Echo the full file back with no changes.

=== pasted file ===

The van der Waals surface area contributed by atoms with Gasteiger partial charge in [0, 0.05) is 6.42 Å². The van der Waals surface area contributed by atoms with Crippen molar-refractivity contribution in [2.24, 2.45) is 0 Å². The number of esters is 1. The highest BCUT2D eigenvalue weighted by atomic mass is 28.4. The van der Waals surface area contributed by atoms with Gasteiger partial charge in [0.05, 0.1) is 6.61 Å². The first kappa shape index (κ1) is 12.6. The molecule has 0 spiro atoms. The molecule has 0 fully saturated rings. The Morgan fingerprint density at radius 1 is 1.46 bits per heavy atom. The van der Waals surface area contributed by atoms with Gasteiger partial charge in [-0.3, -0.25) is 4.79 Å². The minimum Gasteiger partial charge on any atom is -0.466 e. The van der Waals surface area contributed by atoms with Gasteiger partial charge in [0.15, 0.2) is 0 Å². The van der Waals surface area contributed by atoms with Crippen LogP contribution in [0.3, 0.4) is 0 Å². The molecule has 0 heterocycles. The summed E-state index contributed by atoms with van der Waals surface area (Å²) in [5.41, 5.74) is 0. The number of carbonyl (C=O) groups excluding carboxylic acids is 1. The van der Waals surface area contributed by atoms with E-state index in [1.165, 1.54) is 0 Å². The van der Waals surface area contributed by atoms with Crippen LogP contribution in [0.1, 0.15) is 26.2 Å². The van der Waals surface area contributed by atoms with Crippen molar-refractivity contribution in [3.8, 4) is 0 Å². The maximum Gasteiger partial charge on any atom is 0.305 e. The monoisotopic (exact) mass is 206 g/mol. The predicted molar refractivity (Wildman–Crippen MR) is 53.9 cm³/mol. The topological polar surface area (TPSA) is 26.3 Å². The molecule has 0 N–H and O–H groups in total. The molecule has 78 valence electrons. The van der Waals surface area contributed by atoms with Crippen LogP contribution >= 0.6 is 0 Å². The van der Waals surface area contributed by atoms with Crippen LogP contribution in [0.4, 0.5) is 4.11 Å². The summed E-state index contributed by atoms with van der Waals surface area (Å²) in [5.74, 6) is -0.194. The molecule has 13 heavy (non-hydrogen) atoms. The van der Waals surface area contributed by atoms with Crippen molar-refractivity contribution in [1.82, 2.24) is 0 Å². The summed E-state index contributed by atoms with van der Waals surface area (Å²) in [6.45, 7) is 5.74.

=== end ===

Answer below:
The van der Waals surface area contributed by atoms with Gasteiger partial charge in [0, 0.05) is 6.42 Å². The van der Waals surface area contributed by atoms with Crippen molar-refractivity contribution in [2.24, 2.45) is 0 Å². The number of esters is 1. The highest BCUT2D eigenvalue weighted by atomic mass is 28.4. The van der Waals surface area contributed by atoms with Gasteiger partial charge in [0.05, 0.1) is 6.61 Å². The first kappa shape index (κ1) is 12.6. The molecule has 0 spiro atoms. The molecule has 0 fully saturated rings. The Morgan fingerprint density at radius 1 is 1.46 bits per heavy atom. The van der Waals surface area contributed by atoms with Gasteiger partial charge in [-0.3, -0.25) is 4.79 Å². The minimum Gasteiger partial charge on any atom is -0.466 e. The van der Waals surface area contributed by atoms with Gasteiger partial charge in [0.15, 0.2) is 0 Å². The van der Waals surface area contributed by atoms with Crippen LogP contribution in [0.3, 0.4) is 0 Å². The molecule has 0 heterocycles. The summed E-state index contributed by atoms with van der Waals surface area (Å²) in [5.41, 5.74) is 0. The number of carbonyl (C=O) groups excluding carboxylic acids is 1. The van der Waals surface area contributed by atoms with E-state index in [1.165, 1.54) is 0 Å². The van der Waals surface area contributed by atoms with Crippen LogP contribution in [0.1, 0.15) is 26.2 Å². The van der Waals surface area contributed by atoms with Crippen molar-refractivity contribution in [3.8, 4) is 0 Å². The maximum Gasteiger partial charge on any atom is 0.305 e. The monoisotopic (exact) mass is 206 g/mol. The predicted molar refractivity (Wildman–Crippen MR) is 53.9 cm³/mol. The topological polar surface area (TPSA) is 26.3 Å². The molecule has 0 N–H and O–H groups in total. The molecule has 78 valence electrons. The van der Waals surface area contributed by atoms with Crippen LogP contribution >= 0.6 is 0 Å². The van der Waals surface area contributed by atoms with Crippen LogP contribution in [0.4, 0.5) is 4.11 Å². The summed E-state index contributed by atoms with van der Waals surface area (Å²) in [5.74, 6) is -0.194. The molecule has 13 heavy (non-hydrogen) atoms. The van der Waals surface area contributed by atoms with Crippen molar-refractivity contribution in [1.82, 2.24) is 0 Å². The summed E-state index contributed by atoms with van der Waals surface area (Å²) in [6.45, 7) is 5.74.